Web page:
A word about wanderlust

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This is the problem:

I hate living here. Don’t take it personally, Oklahoma, the deck was stacked against you. But the fact remains that there are a lot of things here that are hard and bad and lonely. Mostly that last one, lately. And this is the real problem, they (yes, the mythical they who live in the internet) keep telling me that I’m only young once. They keep saying that this is my big chance to travel and see the world and have all of these mind blowing experiences. They hear that I didn’t take a gap year (it was a gap nine days and I spent it hiding from tornados and packing boxes) and they gasp. They hear that I’ve never left the country and they make sorry eyes at me. They are telling me that I should take advantage of all this freedom I have while I’m young and single and relatively unencumbered. It makes me feel like I’m losing.

I go to school. I go to work. I see my family. I have “family time” in my best friends’ living room with whoever happens to be there. Welcome to the polar opposite of the eat.pray.love thing (or in Relevant, if you’re more of that persuasion). I see it, and I say it. I can’t count the number of times that I have said “I’ve just got to get out of here”.

I don’t have much faith in this place. You can take that as you will.

I’m covering shifts again this week while a classmate runs off and does exciting stuff. I see the posts and the pictures as I’m getting drooled on and such. It’s totally fabulous. I’m wishing, again, that I was out there and not in the clinic again (The clinic has no windows. What are they trying to do to me?).

I went on an adventure this summer. I lived in a hospital for a month, and then I went on a two week trip to go visit my tribe members who were lost in the diaspora. It was good to see them. It was good to see the ocean. It was good to be on a plane going wherever. And yet we spent so much time at Kroger and chatting on the futon and doing laundry (add hopelessly lost in Atlanta to that list). I loved it. It was beautiful. But it was normal. The magic was less about the place and more about the relationships and the friends I have loved for so long.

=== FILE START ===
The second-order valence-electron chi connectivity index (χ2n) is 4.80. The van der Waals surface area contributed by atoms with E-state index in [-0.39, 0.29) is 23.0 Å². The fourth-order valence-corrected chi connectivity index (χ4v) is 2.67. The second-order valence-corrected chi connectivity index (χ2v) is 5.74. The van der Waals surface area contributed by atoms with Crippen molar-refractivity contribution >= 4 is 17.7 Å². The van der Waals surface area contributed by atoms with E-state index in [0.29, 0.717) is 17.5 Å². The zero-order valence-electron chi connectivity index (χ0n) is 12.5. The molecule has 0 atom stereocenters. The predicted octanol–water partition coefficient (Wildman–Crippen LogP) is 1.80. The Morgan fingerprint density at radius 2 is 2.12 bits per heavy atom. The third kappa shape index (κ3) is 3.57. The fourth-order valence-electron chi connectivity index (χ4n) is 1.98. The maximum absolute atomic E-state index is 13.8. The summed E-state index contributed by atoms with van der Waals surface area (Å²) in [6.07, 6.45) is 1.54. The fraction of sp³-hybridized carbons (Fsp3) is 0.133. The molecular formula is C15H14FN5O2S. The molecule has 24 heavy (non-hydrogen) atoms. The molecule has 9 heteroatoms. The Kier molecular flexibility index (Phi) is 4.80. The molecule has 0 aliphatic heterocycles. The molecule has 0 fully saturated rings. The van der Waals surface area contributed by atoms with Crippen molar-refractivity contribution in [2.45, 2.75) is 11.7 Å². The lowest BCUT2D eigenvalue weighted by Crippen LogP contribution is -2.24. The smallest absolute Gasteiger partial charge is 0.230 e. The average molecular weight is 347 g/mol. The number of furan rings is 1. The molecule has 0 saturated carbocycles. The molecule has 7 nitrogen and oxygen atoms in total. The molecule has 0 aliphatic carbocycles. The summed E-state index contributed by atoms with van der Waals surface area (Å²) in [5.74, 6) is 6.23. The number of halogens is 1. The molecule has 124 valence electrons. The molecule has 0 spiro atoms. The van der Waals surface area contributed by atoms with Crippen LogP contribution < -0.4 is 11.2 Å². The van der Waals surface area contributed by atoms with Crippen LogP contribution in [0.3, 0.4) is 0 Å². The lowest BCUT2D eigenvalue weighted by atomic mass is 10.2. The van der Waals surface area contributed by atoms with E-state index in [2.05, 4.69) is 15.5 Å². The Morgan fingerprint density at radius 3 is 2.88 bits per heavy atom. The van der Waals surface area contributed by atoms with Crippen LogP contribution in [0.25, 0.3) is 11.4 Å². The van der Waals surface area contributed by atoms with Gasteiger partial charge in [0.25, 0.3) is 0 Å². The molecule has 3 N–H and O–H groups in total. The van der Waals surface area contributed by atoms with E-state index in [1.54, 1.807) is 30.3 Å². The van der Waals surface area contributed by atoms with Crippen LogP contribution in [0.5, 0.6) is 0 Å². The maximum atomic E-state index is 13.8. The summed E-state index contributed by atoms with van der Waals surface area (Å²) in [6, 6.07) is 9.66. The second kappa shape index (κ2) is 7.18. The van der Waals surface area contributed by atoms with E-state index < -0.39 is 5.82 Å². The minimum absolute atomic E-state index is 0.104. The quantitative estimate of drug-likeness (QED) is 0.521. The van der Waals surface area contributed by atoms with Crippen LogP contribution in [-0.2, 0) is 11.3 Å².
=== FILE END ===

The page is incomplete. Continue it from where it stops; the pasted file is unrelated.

This is the problem:

When I got back, one of my patients had stopped using a walker, and another was into a whole new genre of music. And I started to realize that me going meant…me being gone.

This week wasn’t hip. I didn’t Instagram anything (confession: Instagram eludes me. How are all the filters different? I don’t see it). But someone needed to be there weathering the tantrums. Someone needed to be there to make my boss smile during a hard week. Someone needed to video my sister-in-law’s class and to make a big deal out of a thirteen year old’s romantic aspirations.

I need to realize that when I run off somewhere, people get left behind.

That’s not to say that I will be here, always. Because if there is any one thing I’ve learned, it’s that, pardon my Greenday, “time grabs you by the wrist, directs you where to go”. I may not always be here. But it is a weighty thing to sit here and shout about how I will never come back. To say that is to say a lot of things about a lot of people who matter.

It’s cute to be a twenty-something talking about wanderlust. It’s cute to dream about airplanes and lofts and foreign languages. But before I just go, I need to take stock of what I’m leaving. How do I go without hurting people? What will it say about Christ if I go? (before you worry that I’m saying you shouldn’t travel or study abroad or whatever stop. I’m not that selfless. This is about me. If it relates to you, great, but this is all about me. God may call you to go. Do so. You do you, friend)

And it may be sad to leave people I’ve invested in, but it would be sadder still to know that I’d been here two years with no discernible reason not to go.

I don’t want to wander anymore. I don’t want to drift. I’ve done that, and I know the way it goes. I don’t want to. If I go, I want to go boldly and thoughtfully and prayerfully and lovingly. And if I stay, I want to stay intentionally and deeply and carefully.

This is the problem:

I’m impulsive I’m emotional. And I’m learning to be a person who can be counted on (also I really do sort of hate it here). Pray for me.

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